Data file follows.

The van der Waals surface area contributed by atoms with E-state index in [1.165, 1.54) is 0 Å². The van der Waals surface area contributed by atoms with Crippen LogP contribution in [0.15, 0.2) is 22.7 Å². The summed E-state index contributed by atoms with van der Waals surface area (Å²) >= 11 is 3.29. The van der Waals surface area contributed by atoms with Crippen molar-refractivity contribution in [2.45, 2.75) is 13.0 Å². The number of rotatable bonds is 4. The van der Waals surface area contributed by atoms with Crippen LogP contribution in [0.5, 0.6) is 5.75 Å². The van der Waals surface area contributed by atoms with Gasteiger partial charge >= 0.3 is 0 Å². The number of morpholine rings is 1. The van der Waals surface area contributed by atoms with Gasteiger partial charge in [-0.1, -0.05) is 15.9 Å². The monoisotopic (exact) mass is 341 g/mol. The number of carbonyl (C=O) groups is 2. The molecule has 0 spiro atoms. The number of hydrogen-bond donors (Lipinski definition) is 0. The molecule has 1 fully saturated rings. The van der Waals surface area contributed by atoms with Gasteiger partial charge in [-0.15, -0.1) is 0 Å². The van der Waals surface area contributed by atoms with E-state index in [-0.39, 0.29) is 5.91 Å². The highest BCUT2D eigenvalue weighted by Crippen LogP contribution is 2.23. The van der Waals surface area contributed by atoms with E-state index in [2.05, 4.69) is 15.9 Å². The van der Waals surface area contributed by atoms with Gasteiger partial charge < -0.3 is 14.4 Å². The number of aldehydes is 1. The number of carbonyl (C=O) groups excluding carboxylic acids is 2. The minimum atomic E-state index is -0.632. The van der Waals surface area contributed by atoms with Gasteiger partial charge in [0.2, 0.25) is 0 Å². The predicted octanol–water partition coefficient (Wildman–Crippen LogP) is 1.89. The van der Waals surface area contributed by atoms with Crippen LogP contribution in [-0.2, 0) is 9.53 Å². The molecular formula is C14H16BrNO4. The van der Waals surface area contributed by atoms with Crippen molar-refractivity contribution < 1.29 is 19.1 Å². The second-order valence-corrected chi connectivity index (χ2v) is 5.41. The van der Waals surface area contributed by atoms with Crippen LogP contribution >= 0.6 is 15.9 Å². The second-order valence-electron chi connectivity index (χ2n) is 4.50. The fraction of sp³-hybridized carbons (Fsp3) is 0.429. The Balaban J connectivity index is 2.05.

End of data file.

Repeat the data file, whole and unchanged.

The van der Waals surface area contributed by atoms with E-state index in [1.165, 1.54) is 0 Å². The van der Waals surface area contributed by atoms with Crippen LogP contribution in [0.15, 0.2) is 22.7 Å². The summed E-state index contributed by atoms with van der Waals surface area (Å²) >= 11 is 3.29. The van der Waals surface area contributed by atoms with Crippen molar-refractivity contribution in [2.45, 2.75) is 13.0 Å². The number of rotatable bonds is 4. The van der Waals surface area contributed by atoms with Crippen LogP contribution in [0.5, 0.6) is 5.75 Å². The van der Waals surface area contributed by atoms with Gasteiger partial charge >= 0.3 is 0 Å². The number of morpholine rings is 1. The van der Waals surface area contributed by atoms with Gasteiger partial charge in [-0.1, -0.05) is 15.9 Å². The monoisotopic (exact) mass is 341 g/mol. The number of carbonyl (C=O) groups is 2. The molecule has 0 spiro atoms. The number of hydrogen-bond donors (Lipinski definition) is 0. The molecule has 1 fully saturated rings. The van der Waals surface area contributed by atoms with Gasteiger partial charge in [-0.15, -0.1) is 0 Å². The van der Waals surface area contributed by atoms with E-state index in [-0.39, 0.29) is 5.91 Å². The highest BCUT2D eigenvalue weighted by Crippen LogP contribution is 2.23. The van der Waals surface area contributed by atoms with E-state index in [2.05, 4.69) is 15.9 Å². The van der Waals surface area contributed by atoms with Gasteiger partial charge < -0.3 is 14.4 Å². The number of aldehydes is 1. The number of carbonyl (C=O) groups excluding carboxylic acids is 2. The minimum atomic E-state index is -0.632. The van der Waals surface area contributed by atoms with Gasteiger partial charge in [0.2, 0.25) is 0 Å². The predicted octanol–water partition coefficient (Wildman–Crippen LogP) is 1.89. The van der Waals surface area contributed by atoms with Crippen LogP contribution in [-0.2, 0) is 9.53 Å². The molecular formula is C14H16BrNO4. The van der Waals surface area contributed by atoms with Crippen molar-refractivity contribution < 1.29 is 19.1 Å². The second-order valence-corrected chi connectivity index (χ2v) is 5.41. The van der Waals surface area contributed by atoms with Crippen LogP contribution >= 0.6 is 15.9 Å². The second-order valence-electron chi connectivity index (χ2n) is 4.50. The fraction of sp³-hybridized carbons (Fsp3) is 0.429. The Balaban J connectivity index is 2.05.